Amongst all the upheaval and many challenges Avram faces in this week’s parsha, we find him involved in a world war. Five kings rise up to battle a reigning alliance of four kings, the four kings defeat the five and Lot is captured. When Avram hears of this, he attacks the four kings and is successful, freeing Lot and the other captives (Bereishit, 14:1-24). Returning from war, Avram is greeted by the priest and king Malki Tzedek, and Avram promptly gives him a tenth of all that was his (Bereishit, 14:20). Rashi explains Avram did this because Malki Tzedek was a priest. The Torah Temimah points to the command in Devarim 14:22 of setting aside a tenth of the produce of the land – to be given to the kohanim, who didn’t have their own portion of land to farm.
And so it appears Avram knew halacha. (Of course it is not as simple as this. Some opinions disagree with the notion the avot kept the mitzvot – at least in the same sense that we keep mitzvot today, post-Matan Torah, see Ramban, Bereishit 26:5; Beit HaBechira, Peticha Le’Mesechet Avot; Shem MiShmuel, Parshat Shemini, 5678. Other opinions say the avot did keep the mitzvot, see Rashi, Bereishit 26:5; Yoma 28b, Bereishit Rabbah 92).
But if Avram knew halacha, this raises a question. The Shulchan Aruch rules that one is allowed to keep the spoils from war against other nations (Shulchan Aruch, Choshen Mishpat, 266:1). Yet when the king of Sodom offers Avram the spoils of war, he refuses them. Most emphatically. “Not from a thread to a shoelace will I take from all that is yours… except only what my servants [soldiers] ate and a portion for the men who came with me – Anar, Eshkol and Mamre, let them take their share” (Bereishit, 14:23-24). The pesukim tell us Avram refused so the king wouldn’t be able to claim it was him – not G-d – who made Avram rich (Bereishit, 14:23). But perhaps this was the way through which G-d was planning on giving Avram the wealth he had been promised. So why does Avram refuse?
Whilst, halachically speaking, Avram could have kept the spoils, there was a benefit to returning them: to make a Kiddush Hashem (Shulchan Aruch, Choshen Mishpat, 266:1). In order to sanctify the name of Hashem, Avram chose to be machmir and return the spoils. However, Avram did not impose his chumra on others. Anar, Eshkol and Mamre receive their portion.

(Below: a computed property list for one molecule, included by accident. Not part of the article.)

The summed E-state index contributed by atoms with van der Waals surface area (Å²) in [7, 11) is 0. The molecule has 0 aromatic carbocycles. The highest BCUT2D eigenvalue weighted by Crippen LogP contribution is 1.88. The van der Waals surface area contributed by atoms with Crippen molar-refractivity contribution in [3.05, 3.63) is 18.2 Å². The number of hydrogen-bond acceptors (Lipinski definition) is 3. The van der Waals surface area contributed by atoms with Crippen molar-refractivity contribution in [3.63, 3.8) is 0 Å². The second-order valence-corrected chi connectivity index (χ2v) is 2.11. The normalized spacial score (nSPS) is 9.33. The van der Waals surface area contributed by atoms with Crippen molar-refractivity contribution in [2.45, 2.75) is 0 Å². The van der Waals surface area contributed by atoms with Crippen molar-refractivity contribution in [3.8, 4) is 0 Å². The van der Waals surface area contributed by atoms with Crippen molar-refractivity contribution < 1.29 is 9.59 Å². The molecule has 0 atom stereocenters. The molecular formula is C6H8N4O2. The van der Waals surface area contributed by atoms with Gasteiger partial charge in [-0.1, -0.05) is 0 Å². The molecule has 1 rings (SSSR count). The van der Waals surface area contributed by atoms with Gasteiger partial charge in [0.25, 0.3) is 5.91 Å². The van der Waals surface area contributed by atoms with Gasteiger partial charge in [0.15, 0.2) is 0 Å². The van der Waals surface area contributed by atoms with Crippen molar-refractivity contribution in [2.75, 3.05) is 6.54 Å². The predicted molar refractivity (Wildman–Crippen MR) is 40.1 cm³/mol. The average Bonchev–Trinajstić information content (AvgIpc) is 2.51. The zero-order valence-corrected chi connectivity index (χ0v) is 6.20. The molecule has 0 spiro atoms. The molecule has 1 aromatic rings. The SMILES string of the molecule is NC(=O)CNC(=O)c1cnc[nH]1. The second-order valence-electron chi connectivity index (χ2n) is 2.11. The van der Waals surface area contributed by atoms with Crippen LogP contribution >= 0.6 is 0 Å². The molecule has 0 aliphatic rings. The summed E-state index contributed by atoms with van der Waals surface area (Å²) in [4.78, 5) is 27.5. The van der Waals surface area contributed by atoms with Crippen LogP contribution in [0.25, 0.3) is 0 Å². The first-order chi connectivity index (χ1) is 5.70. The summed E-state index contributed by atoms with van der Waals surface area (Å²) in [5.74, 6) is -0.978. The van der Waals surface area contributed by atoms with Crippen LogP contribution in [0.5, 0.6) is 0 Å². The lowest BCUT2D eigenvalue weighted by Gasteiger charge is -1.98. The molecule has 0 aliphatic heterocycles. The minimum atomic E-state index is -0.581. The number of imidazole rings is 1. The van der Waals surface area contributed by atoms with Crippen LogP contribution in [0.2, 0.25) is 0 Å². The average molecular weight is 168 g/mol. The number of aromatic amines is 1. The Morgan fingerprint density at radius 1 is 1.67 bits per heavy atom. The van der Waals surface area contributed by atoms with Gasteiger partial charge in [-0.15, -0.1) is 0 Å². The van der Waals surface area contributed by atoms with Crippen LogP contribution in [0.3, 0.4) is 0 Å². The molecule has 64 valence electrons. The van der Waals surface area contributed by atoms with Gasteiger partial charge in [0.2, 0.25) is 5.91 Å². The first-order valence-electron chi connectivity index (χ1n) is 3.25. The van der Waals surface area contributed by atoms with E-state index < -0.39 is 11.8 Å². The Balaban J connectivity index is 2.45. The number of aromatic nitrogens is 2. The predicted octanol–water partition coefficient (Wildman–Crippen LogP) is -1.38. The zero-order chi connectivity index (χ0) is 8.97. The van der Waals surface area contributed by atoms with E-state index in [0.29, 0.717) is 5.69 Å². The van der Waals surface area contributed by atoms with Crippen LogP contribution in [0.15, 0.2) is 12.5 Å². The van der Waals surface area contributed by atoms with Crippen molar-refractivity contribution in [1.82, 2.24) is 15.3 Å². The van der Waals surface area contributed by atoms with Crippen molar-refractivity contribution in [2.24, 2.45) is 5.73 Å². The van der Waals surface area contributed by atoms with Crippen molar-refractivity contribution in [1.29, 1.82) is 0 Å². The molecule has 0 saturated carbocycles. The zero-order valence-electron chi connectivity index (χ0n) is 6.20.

There is definitely debate about the concept of chumra, accepting extra stringencies above the technical details of a halacha. They can distance one from sin (Mishna Avot, 1:1). They can preserve a value the Torah is trying to teach (Ramban, Vayikra 19:2, Vayikra 23:24, Devarim 6:18). They can be the sign of a deep and committed relationship with Hashem, an expression of a desire to connect even more closely to G-d. When a chumra is adopted for these reasons, it is a beautiful thing. We learn this from Avram.
However, chumra also come with a danger: when they are imposed on others, and when the boundaries between halacha and chumra become blurred. Chalav akum is not McDonalds. Not wearing tights is not arayot. These boundaries not being clear leads to confusion and resentment. And when a chumra infringes on the way we treat others, causing us to transgress the halachot of interpersonal relationships, it becomes destructive. We learn from Avram not to impose our stringencies on others. If being machmir is a way to more fully realise the will of G-d, then fulfilling G-d’s will should motivate our actions. And G-d commanded us not to judge others. We have no right to criticise or condemn others for their decision not to accept a certain chumra. Everyone is on their own journey and has their own unique relationship with Hashem.